Quintessential Cyclades: A Fast Guide to Serifos Island

Many of the most pristine beaches on this blissfully laid-back Cycladic island, like Kalo Ambeli, are hard to reach, but are totally worth the hike.

Serifos’ locals spent a busy spring whitewashing their homes and businesses so they’d be ready and sparkling under the strong Cycladic sun to welcome visitors for the summer season, which starts around late May to early June.

With around 70 beaches and a good chunk of the island – mainly in the north – still undeveloped, this is a great destination for some peace and solitude, away from the madding crowds. It also has a wealth of walking trails crisscrossing the hinterland.


The main town, Hora, is built on a hill and looks out onto the port town of Livadi down below.


Greek coffee made properly, fresh fruit juices, omelets, eggs with apaki ham, yoghurt with honey, fruits and walnut, but also a selection waffles are on the menu at Stratos’ (tel. (+30) 22810.525.66) on the main square in Hora. The space is quite big, so finding an out-of-the-way table should not be a problem. Come back in the afternoon for a glass of Cretan raki and a selection of meze, or for its famous chocolate cake.

One of the best brunches on the island is served at Compasso in Livadi, and include sweet and savory pancakes, croque madame, waffles and smoothie bowls. Back in Hora, Halida bakery (tel. (+30) 22810.514.29) also makes a variety of crispy pies, croissants and sweet tsoureki, apart from the usual breads and dunking biscuits.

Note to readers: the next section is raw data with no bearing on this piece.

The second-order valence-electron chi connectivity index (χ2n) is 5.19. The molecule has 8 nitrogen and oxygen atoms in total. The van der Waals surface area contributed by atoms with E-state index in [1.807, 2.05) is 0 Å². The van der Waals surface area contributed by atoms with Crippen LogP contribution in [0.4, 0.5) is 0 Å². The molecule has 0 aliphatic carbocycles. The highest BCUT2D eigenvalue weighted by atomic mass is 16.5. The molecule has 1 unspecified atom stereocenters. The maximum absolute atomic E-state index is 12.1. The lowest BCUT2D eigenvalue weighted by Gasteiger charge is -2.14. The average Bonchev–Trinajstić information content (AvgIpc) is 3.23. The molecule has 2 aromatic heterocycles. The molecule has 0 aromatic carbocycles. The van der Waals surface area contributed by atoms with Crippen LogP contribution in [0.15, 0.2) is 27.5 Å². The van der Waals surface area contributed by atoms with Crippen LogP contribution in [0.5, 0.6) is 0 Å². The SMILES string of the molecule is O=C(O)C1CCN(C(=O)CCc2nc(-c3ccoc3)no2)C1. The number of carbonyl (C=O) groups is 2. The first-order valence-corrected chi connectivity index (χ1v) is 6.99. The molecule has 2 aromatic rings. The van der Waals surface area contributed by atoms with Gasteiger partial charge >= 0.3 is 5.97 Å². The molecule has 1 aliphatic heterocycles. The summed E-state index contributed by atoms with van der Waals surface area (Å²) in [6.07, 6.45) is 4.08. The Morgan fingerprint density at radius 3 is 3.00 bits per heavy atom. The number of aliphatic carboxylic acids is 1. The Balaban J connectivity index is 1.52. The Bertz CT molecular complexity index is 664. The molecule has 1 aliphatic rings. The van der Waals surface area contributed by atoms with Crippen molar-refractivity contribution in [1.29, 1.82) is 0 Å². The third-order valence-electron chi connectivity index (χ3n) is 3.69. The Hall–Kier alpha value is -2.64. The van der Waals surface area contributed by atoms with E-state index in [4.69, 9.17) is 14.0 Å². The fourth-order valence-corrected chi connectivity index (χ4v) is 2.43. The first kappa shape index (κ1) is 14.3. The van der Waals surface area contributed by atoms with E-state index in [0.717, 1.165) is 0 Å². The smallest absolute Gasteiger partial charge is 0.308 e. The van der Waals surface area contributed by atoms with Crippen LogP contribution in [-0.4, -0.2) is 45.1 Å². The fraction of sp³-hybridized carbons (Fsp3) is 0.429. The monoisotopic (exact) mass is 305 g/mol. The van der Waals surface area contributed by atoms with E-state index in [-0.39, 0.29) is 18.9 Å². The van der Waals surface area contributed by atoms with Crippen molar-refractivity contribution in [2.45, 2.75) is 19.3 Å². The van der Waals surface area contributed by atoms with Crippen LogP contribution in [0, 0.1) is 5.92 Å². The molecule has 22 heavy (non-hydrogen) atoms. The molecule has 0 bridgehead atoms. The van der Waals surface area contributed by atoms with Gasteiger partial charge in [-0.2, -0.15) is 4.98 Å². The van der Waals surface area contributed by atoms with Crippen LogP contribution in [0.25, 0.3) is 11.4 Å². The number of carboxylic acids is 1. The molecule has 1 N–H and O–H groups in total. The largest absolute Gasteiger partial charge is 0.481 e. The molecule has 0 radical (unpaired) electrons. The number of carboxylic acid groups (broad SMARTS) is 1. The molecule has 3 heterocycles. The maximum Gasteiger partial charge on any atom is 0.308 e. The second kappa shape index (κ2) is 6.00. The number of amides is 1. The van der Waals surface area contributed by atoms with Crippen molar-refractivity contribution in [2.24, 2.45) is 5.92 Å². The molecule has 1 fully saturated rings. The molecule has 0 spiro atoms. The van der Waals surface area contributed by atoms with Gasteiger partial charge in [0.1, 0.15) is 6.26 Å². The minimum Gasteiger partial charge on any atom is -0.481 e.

Time for action

One of the most interesting stories on the island is centered on Kalo Livadi and its former quarries. Rusty wagons and rails, pits and a small museum are there to acquaint visitors with an underground community that also gave birth to one of the first big industrial actions in Greece, back in 1916.


Serifos is famed for its sandy beaches and most are devoid of shade – with the exception of a few tamarisks here and there – so make sure to pack an umbrella. Psili Ammos is among the easiest to reach and has a couple of tavernas, and therefore tends to get crowded.

The same is the case at Livadakia, which is particularly good for families with young children thanks to its shallow waters.


It takes some footwork to get to Karavi, Kalo Ambeli and Malliadiko, but you will be rewarded with peace and calm, and a wonderful bathing waters.

Food & drink

Aloni (tel. (+30) 22810.526.03), near the bottom of Hora, is popular for its view and well-grilled meat dishes, like the good kontosouvli spit-roasted port or the beef steak.

At Kalis (Livadi, tel. (+30) 22810.533.01) you will enjoy fish and seafood that has come fresh of the fishing boat that morning; if you have a hankering for pasta with lobster, this is where to get it.


Located just above a lovely small bay, Nikoulias (Platys Gialos, tel. (+30) 22810.521.74) is a family run taverna serving fresh fish, grilled meat and home-style roasts and casseroles, with many of the ingredients produced the family itself.

For an evening out with a view, a young crowd and fancy cocktails, try the rooftop of Gaidaros in Hora. If you’d rather be by the water, then head to the Yacht Club (tel. (+30) 22810.518.88) in Livadi.

Where to stay

For apartments that can accommodate couples and families, try Indigo Studios (Livadi, tel. (+30) 22810.525.48, indigostudios.gr, starting at 52 euros for 2 people, without breakfast) or splash out and treat yourself to a suite at Coco-mat Eco Residences (Vagia, tel. (+30) 694.83031.64, coco-matserifos.com, starting at 315 euros for 2 people, with breakfast).

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